“If there are other options out there to save them money, they are good businesspeople, and they are going to do it,” she said of insurance companies.

A Nevada physician, Dr. T. Brian Callister, warned that with legal assisted suicide, “what we are going to see is a movement towards the cheapest treatment” by insurers. “The cheapest treatment is the medicine that is going to kill you.”

Senator John Hoffman, DFL-Champlin, told the AP that insurers could pressure the elderly and disabled to use assisted suicide medication, and said, “I think people with disabilities should be pretty concerned.”

Rep. Anne Neu questioned at the hearing how many people would choose assisted suicide “in fear of being a burden on their families.”

The state's bishops are among the religious leaders opposed to the bill.

At the hearing, Asad Zaman of the Muslim American Society of Minnesota noted his opposition to the bill, while Harlan Limpert, a Unitarian Universalist minister, indicated his support.

Senator Michelle Benson, R-Ham Lake, who chairs the Minnesota Senate Health and Human Services Committee, said shortly after the House committee's hearing that “physician-assisted suicide is a dangerous policy and we will not hear it in the Senate.”

“Many of those opposed to state-sanctioned suicide are in the mental health and disability community because when people are vulnerable, they are at the greatest risk of outside influence clouding their personal judgement,” she noted. “When people are facing difficult decisions or even desperation, the state should not be telling them ending their life is a way out.”

Benson suggested palliative care as a “life-affirming” alternative, and said: “In fact, we proposed a palliative care commission to discuss policy options that would support palliative care, but House Democrats opposed the bill.”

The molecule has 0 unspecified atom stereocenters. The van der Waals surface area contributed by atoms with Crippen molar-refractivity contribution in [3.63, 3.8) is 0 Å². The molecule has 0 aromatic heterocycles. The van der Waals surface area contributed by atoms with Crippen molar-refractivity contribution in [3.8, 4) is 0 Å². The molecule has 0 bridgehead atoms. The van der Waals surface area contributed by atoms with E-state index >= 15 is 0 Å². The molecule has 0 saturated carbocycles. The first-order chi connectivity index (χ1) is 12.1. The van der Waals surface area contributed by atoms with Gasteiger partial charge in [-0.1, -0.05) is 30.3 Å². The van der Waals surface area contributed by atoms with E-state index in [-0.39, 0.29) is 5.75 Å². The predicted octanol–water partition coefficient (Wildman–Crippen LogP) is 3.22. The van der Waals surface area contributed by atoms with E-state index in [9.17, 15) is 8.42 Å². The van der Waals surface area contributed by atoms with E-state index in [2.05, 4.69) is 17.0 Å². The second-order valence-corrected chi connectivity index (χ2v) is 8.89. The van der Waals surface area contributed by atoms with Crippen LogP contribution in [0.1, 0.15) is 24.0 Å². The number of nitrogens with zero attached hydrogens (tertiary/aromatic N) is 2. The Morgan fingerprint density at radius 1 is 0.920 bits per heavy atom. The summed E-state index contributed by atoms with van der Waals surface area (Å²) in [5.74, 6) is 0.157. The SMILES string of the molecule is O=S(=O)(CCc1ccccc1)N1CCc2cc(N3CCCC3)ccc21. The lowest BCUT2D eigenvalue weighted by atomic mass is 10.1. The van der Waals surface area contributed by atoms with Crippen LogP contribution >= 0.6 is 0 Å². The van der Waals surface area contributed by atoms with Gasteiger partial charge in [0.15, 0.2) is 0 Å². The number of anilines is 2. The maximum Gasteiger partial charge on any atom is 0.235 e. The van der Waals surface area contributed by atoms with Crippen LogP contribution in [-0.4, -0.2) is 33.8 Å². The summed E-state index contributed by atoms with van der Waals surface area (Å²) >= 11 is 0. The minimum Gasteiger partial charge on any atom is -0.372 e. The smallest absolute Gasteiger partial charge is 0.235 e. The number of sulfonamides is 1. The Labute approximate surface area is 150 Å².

“Senate Republicans have increased funding and expanded health care access to those with mental health issues in recent years. It frightens me to consider someone who may be having suicidal ideation could be told that suicide is a positive choice for their life. Let’s be clear: it is not. Whether it’s done by a medical professional or an individual’s tragic decision, suicide hurts those left behind,” she stated.

“Finally, if physician-assisted suicide becomes law, it may be easier for some to remind those with a high level of care that it is cheaper for them to die than to keep them alive. The cost of care is not how we determine the value of someone’s life.”

The state legislature will not reconvene until February 2020.

In the US, assisted suicide is legal in California, Colorado, Hawaii, Oregon, Vermont, Washington, and the District of Columbia, and in Montana by a court ruling. A law allowing it in Maine will take effect Jan. 1, 2020, and a law legalizing it in New Jersey is on hold while it is being challenged in court.

In Colorado, a Colorado man who has cancer and his doctor have filed a suit against a Catholic health system alleging that its policy barring doctors from participating in assisted suicide violates state law.